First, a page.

The PSE Razorback vs the Topoint Endeavor Takedown Recurve Bow

The PSE Razorback and the Topoint Endeavor Takedown Recurve Bow are both great bows for target shooting, but their features cater to different preferences. The Razorback is an excellent choice for beginners with its lightweight design, built-in stabilizer and toolless assembly. On the other hand, the Topoint Endeavor Takedown Recurve Bow is geared towards Olympic competition archery with more focus on draw-weight and draw-length options. We recommend the Razorback for a beginner-friendly archery experience, but if you're serious about competitive Olympic archery, the Topoint Endeavor Takedown Recurve Bow may be the bow for you.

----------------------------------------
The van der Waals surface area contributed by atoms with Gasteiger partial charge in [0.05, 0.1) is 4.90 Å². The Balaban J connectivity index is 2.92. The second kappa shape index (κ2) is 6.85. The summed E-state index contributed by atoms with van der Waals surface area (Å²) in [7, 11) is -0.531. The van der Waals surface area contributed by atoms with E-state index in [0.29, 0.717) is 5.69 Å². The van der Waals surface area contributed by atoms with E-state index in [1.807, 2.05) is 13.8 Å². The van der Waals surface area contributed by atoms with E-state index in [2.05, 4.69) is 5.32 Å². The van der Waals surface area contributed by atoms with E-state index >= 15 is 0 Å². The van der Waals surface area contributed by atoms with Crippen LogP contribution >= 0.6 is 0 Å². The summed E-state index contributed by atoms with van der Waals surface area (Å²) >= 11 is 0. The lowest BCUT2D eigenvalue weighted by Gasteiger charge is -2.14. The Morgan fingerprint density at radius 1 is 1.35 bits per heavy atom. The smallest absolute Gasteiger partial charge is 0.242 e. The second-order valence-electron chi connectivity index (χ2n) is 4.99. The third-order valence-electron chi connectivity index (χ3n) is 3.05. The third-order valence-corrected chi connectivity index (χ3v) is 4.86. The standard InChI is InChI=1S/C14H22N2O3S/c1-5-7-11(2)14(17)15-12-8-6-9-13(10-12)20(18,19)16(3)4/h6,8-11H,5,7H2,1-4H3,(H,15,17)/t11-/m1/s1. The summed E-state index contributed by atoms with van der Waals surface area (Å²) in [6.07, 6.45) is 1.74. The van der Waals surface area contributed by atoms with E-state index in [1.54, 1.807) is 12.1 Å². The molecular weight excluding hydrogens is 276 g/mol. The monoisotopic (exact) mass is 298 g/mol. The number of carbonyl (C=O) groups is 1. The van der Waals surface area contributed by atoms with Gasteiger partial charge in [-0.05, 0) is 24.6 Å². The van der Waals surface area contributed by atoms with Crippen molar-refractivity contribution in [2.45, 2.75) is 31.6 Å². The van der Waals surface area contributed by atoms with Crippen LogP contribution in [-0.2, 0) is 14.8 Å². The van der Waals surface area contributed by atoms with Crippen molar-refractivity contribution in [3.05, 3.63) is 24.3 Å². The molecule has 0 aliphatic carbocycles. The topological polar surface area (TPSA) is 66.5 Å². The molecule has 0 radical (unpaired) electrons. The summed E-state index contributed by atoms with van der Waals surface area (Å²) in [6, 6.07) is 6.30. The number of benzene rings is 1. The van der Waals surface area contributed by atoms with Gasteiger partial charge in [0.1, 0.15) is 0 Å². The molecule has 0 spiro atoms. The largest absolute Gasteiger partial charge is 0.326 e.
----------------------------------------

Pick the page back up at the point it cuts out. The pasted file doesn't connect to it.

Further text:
Wrapping Up the PSE Razorback Review

The PSE Razorback is an outstanding choice for those who are new to archery or interested in honing their archery skills. In fact, it's our top recommendation for target shooting. Its lightweight design, adjustable draw weight and length and user-friendly features make it a versatile and attractive option for target archers of various skill levels.

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Ron Parker

Ron is an archery instructor and expert bow hunter that lives with his wife and kids in central Ohio. When he is not teaching archery or in the woods bow hunting deer, he is writing informative articles for